My primary research goal is to understand adaptive and maladaptive signalling processes that occur during inflammatory stress and disease burden. Inflammation is a beneficial response to tissue damage or infection involving numerous systems within the body, primarily the immune, nervous and vascular systems. However, when inflammation is excessive or chronic it can damage surrounding healthy tissues, causing or contributing to pathological processes. Inflammation is orchestrated by numerous signalling molecules, of which, cytokines are the largest and most important group. Cytokines are small secreted proteins which commonly act through cell surface receptors to initiate the extraordinarily complex phenotypic changes in the numerous cells types involved in inflammation. Interleukin (IL)-1β and IL-1α are extremely potent keystone inflammatory cytokines that have been demonstrated to be central to both adaptive and maladaptive inflammatory responses. Inhibition of the IL-1 signalling cascade has been shown clinically to reduce cardiovascular pathology, cancer mortality, osteoarthritis and gout, and preclinically to be therapeutic in stroke, head trauma, Alzheimer’s disease, multiple sclerosis, irritable bowel syndrome and many other conditions. From this it is clear that improved understanding of triggers and pharmacological modulators of the IL-1 signalling cascade will have a tremendous impact on disease burden.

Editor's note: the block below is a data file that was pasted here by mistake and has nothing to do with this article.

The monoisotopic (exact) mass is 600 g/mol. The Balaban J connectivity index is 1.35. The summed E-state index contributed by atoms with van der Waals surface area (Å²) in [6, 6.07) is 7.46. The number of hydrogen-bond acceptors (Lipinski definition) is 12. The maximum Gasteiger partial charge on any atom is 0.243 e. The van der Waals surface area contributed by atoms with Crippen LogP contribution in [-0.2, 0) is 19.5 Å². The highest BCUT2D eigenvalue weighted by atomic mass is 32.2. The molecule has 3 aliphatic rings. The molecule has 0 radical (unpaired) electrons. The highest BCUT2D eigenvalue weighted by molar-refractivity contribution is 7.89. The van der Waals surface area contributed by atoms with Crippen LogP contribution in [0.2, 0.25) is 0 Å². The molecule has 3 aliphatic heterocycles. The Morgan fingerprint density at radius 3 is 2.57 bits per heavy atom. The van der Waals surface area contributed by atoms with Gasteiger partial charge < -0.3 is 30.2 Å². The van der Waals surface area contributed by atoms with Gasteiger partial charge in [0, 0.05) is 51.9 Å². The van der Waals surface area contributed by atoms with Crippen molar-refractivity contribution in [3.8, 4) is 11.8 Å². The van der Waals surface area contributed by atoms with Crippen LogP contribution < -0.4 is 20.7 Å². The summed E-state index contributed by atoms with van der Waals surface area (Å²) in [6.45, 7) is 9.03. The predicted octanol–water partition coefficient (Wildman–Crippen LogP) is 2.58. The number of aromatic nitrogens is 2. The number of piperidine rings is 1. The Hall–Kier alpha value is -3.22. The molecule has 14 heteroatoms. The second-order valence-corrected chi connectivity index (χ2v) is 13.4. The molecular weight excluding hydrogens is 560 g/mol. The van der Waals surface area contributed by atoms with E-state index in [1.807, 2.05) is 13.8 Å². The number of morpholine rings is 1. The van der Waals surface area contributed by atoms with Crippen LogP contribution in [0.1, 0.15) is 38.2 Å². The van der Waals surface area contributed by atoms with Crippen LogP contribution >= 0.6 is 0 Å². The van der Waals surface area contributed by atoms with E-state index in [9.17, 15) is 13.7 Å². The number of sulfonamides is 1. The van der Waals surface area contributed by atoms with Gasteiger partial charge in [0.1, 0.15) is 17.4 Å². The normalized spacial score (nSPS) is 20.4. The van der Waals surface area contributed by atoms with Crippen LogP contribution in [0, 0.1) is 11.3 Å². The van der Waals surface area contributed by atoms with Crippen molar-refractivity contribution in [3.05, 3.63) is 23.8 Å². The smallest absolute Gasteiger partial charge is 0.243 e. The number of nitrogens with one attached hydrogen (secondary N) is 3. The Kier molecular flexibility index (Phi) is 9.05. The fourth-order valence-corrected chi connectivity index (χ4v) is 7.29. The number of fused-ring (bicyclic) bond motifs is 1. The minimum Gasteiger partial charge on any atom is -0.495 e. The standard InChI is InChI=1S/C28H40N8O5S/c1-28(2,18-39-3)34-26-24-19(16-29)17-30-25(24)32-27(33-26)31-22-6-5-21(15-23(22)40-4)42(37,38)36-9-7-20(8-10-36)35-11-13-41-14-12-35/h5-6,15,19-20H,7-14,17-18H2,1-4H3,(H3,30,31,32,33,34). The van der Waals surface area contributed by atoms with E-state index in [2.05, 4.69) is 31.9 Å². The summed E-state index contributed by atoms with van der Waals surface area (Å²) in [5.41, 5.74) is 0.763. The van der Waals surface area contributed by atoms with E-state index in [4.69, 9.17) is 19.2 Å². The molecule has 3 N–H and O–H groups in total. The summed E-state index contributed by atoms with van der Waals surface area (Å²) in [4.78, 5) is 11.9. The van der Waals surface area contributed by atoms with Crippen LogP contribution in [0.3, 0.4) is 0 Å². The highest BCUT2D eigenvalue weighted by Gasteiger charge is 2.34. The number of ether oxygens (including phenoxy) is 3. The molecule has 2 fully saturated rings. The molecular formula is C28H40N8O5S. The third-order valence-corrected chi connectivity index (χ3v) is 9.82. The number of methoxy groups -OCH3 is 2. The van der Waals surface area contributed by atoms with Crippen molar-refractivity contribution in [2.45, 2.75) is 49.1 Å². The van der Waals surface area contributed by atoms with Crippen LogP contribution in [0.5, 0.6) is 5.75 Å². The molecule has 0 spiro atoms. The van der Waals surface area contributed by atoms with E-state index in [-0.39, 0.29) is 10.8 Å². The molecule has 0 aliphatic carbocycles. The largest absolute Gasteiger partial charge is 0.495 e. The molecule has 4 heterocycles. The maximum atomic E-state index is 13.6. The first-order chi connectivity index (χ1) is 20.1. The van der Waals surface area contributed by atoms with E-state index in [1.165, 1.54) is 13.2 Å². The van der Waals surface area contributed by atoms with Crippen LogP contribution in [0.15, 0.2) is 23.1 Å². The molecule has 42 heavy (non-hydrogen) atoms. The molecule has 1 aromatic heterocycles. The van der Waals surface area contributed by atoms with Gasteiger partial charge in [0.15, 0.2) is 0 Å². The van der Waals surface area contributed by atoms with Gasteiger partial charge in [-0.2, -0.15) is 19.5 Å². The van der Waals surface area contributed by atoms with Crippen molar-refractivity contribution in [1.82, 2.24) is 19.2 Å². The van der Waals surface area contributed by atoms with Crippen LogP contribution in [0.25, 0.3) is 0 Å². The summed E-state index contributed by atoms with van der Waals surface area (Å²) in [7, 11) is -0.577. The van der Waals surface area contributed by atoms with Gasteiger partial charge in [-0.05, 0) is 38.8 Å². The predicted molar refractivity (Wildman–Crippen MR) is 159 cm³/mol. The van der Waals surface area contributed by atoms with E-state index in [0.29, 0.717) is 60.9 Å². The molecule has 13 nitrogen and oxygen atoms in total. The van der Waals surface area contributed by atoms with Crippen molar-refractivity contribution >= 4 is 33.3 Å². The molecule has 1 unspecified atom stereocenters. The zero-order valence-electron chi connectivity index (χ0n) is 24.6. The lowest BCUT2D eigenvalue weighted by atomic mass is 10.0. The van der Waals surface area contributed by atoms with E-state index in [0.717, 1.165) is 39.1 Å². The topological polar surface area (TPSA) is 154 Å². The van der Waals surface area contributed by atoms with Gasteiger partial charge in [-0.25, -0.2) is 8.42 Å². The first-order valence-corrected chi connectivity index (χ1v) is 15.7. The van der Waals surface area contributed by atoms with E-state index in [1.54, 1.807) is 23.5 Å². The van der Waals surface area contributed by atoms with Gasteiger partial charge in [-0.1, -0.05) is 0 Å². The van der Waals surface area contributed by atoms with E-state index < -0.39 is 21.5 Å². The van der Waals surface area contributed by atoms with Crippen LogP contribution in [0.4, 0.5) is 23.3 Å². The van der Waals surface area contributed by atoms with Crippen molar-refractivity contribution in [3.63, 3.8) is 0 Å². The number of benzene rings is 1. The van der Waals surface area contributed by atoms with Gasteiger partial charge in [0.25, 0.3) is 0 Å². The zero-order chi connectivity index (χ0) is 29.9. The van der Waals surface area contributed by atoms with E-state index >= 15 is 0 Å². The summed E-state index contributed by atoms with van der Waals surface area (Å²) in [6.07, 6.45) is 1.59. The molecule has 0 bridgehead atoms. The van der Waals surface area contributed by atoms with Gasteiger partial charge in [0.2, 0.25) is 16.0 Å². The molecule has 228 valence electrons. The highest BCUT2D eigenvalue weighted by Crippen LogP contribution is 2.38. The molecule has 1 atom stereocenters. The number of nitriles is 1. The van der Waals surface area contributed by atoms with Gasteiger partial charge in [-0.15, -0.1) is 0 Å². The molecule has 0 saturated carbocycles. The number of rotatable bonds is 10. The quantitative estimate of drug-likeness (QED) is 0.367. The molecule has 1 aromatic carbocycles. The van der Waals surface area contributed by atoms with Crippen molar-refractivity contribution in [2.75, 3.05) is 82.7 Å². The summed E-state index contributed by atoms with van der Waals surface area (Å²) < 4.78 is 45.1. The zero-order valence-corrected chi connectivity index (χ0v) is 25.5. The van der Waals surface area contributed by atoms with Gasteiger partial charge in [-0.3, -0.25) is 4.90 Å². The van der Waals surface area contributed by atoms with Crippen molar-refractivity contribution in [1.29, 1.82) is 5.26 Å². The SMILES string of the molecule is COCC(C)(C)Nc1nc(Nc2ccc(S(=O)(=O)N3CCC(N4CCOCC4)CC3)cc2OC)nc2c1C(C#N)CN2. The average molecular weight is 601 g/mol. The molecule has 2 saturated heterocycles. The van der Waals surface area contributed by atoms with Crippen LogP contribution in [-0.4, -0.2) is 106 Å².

- Establish the inflammatory properties of environmental microplastics and what cellular mechanisms are mediating microplastic-induced inflammation.
- To understand how peripheral and central inflammatory responses contribute to Alzheimer’s disease.